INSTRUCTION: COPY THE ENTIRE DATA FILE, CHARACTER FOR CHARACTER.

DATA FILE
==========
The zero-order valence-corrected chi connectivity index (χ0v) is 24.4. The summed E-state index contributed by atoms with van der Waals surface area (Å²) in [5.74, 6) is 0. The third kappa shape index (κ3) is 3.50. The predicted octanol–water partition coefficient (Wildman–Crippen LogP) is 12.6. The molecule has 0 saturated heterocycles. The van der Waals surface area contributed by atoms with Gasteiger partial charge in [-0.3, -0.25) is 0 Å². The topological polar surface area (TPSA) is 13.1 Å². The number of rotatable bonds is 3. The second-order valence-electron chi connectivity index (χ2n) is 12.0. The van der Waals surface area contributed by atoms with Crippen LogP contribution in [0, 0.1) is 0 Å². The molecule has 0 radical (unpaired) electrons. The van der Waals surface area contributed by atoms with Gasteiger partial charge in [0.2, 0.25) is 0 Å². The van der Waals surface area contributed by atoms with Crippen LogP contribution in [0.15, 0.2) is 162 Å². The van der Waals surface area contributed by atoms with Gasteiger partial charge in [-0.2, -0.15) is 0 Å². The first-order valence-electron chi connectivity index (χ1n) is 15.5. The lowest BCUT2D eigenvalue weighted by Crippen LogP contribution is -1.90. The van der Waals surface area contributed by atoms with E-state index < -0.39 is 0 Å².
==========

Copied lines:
The zero-order valence-corrected chi connectivity index (χ0v) is 24.4. The summed E-state index contributed by atoms with van der Waals surface area (Å²) in [5.74, 6) is 0. The third kappa shape index (κ3) is 3.50. The predicted octanol–water partition coefficient (Wildman–Crippen LogP) is 12.6. The molecule has 0 saturated heterocycles. The van der Waals surface area contributed by atoms with Gasteiger partial charge in [-0.3, -0.25) is 0 Å². The topological polar surface area (TPSA) is 13.1 Å². The number of rotatable bonds is 3. The second-order valence-electron chi connectivity index (χ2n) is 12.0. The van der Waals surface area contributed by atoms with Crippen LogP contribution in [0, 0.1) is 0 Å². The molecule has 0 radical (unpaired) electrons. The van der Waals surface area contributed by atoms with Gasteiger partial charge in [0.2, 0.25) is 0 Å². The van der Waals surface area contributed by atoms with Crippen LogP contribution in [0.15, 0.2) is 162 Å². The van der Waals surface area contributed by atoms with Gasteiger partial charge in [-0.2, -0.15) is 0 Å². The first-order valence-electron chi connectivity index (χ1n) is 15.5. The lowest BCUT2D eigenvalue weighted by Crippen LogP contribution is -1.90. The van der Waals surface area contributed by atoms with E-state index < -0.39 is 0 Å².